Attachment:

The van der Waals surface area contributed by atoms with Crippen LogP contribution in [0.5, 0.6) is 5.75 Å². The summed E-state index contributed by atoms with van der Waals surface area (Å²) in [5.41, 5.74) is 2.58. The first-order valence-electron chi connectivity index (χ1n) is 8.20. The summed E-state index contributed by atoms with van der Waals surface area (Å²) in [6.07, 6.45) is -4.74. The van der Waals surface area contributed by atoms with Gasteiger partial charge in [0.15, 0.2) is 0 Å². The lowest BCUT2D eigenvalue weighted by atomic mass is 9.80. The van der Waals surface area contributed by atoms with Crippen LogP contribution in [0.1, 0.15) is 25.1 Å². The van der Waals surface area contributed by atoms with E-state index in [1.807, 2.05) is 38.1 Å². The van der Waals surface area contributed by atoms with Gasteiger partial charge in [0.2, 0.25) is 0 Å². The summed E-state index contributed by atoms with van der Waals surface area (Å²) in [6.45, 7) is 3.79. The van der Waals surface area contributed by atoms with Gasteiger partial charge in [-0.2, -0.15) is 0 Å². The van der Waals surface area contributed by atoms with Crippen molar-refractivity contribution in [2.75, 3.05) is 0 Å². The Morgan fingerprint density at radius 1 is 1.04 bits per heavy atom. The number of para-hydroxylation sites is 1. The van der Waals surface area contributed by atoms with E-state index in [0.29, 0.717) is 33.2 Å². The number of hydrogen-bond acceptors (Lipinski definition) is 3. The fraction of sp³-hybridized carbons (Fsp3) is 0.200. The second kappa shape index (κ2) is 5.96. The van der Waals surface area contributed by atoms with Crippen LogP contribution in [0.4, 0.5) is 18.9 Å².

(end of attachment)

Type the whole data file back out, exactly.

The van der Waals surface area contributed by atoms with Crippen LogP contribution in [0.5, 0.6) is 5.75 Å². The summed E-state index contributed by atoms with van der Waals surface area (Å²) in [5.41, 5.74) is 2.58. The first-order valence-electron chi connectivity index (χ1n) is 8.20. The summed E-state index contributed by atoms with van der Waals surface area (Å²) in [6.07, 6.45) is -4.74. The van der Waals surface area contributed by atoms with Gasteiger partial charge in [0.15, 0.2) is 0 Å². The lowest BCUT2D eigenvalue weighted by atomic mass is 9.80. The van der Waals surface area contributed by atoms with Crippen LogP contribution in [0.1, 0.15) is 25.1 Å². The van der Waals surface area contributed by atoms with E-state index in [1.807, 2.05) is 38.1 Å². The van der Waals surface area contributed by atoms with Gasteiger partial charge in [0.2, 0.25) is 0 Å². The summed E-state index contributed by atoms with van der Waals surface area (Å²) in [6.45, 7) is 3.79. The van der Waals surface area contributed by atoms with Gasteiger partial charge in [-0.2, -0.15) is 0 Å². The van der Waals surface area contributed by atoms with Crippen molar-refractivity contribution in [2.75, 3.05) is 0 Å². The Morgan fingerprint density at radius 1 is 1.04 bits per heavy atom. The number of para-hydroxylation sites is 1. The van der Waals surface area contributed by atoms with E-state index in [0.29, 0.717) is 33.2 Å². The number of hydrogen-bond acceptors (Lipinski definition) is 3. The fraction of sp³-hybridized carbons (Fsp3) is 0.200. The second kappa shape index (κ2) is 5.96. The van der Waals surface area contributed by atoms with Crippen LogP contribution in [0.4, 0.5) is 18.9 Å².